Officials in Ecuador said they discovered 357 dead sharks from a boat in the protected waters off the Galapagos Islands national park.
They were hunted and fished illegally.
The Quito government said it will file criminal charges against the crew of the Ecuadorean boat (comprising some 30 fishermen), which was detained near the Genovesa Island inside the marine reserve.
The shark species found included 286 bigeye threshers, 22 blue sharks, 40 Galapagos sharks, six hammerhead sharks, two tiger sharks, and one mako shark.
Reportedly, the sharks are hunted to feed the huge demand for shark fin soup in Asia.
Since 1979, the Galapagos region has been declared a “natural heritage site” by the United Nations due to its extraordinary land and marine species. As such, fishing for sharks in the area is forbidden.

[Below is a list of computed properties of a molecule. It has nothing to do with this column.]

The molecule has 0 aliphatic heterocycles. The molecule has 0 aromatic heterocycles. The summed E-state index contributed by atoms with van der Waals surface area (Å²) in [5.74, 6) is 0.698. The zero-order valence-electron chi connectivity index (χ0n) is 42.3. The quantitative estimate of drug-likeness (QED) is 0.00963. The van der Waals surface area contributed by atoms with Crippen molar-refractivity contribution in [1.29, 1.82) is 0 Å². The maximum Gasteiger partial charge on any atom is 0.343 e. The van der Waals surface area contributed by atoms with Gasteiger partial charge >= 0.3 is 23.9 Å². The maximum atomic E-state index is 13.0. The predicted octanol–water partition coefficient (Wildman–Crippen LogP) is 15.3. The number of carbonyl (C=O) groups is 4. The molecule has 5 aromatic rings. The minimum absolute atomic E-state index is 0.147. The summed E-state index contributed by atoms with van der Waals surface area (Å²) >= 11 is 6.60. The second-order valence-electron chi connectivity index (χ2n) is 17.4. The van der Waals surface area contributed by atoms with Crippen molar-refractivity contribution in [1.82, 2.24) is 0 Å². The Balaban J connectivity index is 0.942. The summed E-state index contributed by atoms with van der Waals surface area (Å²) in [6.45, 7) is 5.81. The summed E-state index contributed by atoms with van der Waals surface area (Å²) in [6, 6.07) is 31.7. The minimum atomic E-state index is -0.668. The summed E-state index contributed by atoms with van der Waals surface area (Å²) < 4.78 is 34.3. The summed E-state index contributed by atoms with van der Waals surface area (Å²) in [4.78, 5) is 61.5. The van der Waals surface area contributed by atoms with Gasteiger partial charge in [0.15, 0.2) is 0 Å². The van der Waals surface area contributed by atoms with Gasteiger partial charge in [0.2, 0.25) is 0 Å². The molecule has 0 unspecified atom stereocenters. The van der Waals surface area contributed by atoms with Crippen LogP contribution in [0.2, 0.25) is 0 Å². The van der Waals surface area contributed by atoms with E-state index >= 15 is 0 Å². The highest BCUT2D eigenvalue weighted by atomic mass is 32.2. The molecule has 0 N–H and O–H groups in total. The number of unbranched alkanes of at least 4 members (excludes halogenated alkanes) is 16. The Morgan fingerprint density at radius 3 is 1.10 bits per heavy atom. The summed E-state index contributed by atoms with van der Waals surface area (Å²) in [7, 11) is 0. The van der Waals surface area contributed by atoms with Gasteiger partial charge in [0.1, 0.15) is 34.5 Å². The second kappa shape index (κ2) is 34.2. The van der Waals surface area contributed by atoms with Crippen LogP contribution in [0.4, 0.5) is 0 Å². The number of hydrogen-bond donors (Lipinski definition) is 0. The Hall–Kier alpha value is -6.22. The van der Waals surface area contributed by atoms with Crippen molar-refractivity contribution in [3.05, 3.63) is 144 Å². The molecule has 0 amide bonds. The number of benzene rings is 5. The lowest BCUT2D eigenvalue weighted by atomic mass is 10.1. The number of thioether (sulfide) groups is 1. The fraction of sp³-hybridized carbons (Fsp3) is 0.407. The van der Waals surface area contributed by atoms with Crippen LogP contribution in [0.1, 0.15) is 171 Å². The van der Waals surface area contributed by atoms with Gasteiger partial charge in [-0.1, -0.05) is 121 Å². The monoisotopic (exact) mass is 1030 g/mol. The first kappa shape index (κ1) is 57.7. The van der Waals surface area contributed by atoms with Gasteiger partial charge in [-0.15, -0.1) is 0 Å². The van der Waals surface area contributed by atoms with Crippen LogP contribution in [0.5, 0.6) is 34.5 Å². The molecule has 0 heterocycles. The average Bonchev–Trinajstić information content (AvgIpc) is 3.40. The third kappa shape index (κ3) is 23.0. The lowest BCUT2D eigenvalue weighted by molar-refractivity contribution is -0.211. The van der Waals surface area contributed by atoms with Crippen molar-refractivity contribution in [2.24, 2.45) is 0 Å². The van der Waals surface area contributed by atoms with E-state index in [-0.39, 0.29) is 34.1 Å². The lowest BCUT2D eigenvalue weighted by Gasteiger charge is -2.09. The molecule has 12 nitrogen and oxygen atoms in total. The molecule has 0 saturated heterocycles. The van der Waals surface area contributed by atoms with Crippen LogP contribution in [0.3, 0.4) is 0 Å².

John Bruno, a University of North Carolina marine biologist who teaches at the Galapagos Science Center, wrote in a blog that park officials said it was the biggest shark seizure in its history.
"As sad as it is," he wrote, "I am really encouraged that the park now has the capacity to detect and apprehend illegal fishers in the marine reserve."
He added: “Surprisingly, whole (but gutted) bodies of the sharks were on board, ie, they were not finned at sea.”